by Armin Baldwin
Ahmadreza Jalali, a Swedish-Iranian scholar has been sentenced to death in Iran. Swedish authorities and Amnesty International are protesting the sentence.
Jalali who has Iranian citizenship, but is a permanent resident of Sweden, is a researcher at the Karolinska Institute in Stockholm.
He was put in jail in April last year after being arrested for “enmity with God” and espionage. The charge “enmity with God” is one that is cited often by Iran and authorities consider it a crime that can be punished with the death penalty.
Jalali was visiting Iran for a conference at the time of arrest. His work and research involves improving the process of emergency responses to terrorist attacks and biological, radiological and chemical threats at hospitals.
On Tuesday October24th, the Tehran prosecutor, Abbas Jafari Dolatabadi, said that Jalali was providing Israel with information about Iran. He said: “The person had several meetings with [Israeli intelligence agency] Mossad and provided them with sensitive information about Iran’s military and nuclear sites in return for money and residency in Sweden.”
Margot Wallstrom, the Foreign Minister of Sweden, condemned the sentencing and said that Iranian representatives in Iran and Stockholm have been consulted. She said: “We condemn the use of the death penalty in all its forms. The death penalty is an inhuman, cruel, and irreversible punishment that has no place in modern law.”
Although the Foreign Ministry of Sweden does not have official confirmation of the death sentence, it has acknowledged that it has looked at credible reports. In a statement earlier this week it said that it was requesting “definitive confirmation of this information”. It added that the issue is being “urgently” raised with Iranian representatives.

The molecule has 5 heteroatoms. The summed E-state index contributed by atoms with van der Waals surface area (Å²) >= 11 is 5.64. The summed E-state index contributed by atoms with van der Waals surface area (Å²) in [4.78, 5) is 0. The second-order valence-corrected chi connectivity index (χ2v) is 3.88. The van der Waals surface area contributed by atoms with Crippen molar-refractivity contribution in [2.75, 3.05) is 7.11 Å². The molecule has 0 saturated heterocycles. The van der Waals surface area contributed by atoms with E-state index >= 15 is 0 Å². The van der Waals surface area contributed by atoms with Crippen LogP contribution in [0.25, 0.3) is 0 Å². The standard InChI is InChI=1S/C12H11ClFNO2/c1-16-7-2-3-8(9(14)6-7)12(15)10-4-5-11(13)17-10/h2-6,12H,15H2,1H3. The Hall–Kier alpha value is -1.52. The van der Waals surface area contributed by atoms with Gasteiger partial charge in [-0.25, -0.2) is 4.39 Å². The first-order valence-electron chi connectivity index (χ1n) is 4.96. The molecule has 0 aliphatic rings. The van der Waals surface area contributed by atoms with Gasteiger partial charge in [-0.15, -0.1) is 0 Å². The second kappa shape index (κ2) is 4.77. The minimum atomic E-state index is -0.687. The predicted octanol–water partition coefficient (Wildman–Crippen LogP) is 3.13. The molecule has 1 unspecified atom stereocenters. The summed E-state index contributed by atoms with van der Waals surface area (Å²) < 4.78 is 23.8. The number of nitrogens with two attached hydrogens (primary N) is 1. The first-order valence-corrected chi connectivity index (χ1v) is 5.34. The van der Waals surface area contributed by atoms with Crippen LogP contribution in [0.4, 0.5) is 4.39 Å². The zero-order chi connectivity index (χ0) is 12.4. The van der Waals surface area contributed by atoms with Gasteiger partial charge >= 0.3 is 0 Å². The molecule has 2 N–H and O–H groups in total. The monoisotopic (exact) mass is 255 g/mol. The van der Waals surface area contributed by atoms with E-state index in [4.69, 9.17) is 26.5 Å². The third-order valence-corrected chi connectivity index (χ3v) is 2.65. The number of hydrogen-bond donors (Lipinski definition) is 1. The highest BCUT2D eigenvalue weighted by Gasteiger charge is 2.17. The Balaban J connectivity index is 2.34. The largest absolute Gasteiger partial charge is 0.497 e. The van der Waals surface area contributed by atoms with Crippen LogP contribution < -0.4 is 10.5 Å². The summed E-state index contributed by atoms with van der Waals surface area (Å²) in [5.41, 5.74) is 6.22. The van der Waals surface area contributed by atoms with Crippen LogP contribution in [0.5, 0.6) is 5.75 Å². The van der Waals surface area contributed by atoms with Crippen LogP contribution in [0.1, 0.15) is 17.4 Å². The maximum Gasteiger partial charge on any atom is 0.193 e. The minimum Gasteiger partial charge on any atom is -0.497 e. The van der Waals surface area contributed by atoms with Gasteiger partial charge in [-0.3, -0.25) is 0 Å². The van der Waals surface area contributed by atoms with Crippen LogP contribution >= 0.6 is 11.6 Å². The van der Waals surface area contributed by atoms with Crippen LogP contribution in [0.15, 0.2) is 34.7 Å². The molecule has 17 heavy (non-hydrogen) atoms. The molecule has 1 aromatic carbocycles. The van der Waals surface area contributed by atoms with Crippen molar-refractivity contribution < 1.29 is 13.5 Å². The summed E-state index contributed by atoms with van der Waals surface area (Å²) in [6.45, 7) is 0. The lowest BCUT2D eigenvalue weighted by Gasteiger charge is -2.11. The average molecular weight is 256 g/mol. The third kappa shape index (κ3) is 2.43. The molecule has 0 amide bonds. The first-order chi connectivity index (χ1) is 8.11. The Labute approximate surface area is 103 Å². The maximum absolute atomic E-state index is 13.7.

It has been reported that Jalali was handed a fine of $235,000 and was given the death sentence for “corruption on earth” according to one of his lawyers.
Amnesty International has also condemned the death sentence against Jalali and has called on the Iranian authorities to “urgently quash” their decision.
Middle East and North Africa Research and Advocacy Director at Amnesty International Philip Luther highlighted that the trial Jalali was given was inadequate and that the Iranian authorities have no regard for due process. Luther also pointed to Iran’s desire to improve its relations with the West, saying that such actions are a contradiction.
He said: “Ahmadreza Jalali was sentenced to death after a grossly unfair trial that once again exposes not only the Iranian authorities’ steadfast commitment to use of the death penalty but their utter contempt for the rule of law. At a time when the Iranian authorities are actively strengthening ties with countries in the European Union, it is absurd that they are using Ahmadreza Jalali’s academic links to a European country as part of the ‘evidence’ against him.”
The Iranian authorities have been slammed by human rights organisations for its complete disregard of international norms and standards with regards to due process. Dual-nationals have been particularly targeted by authorities.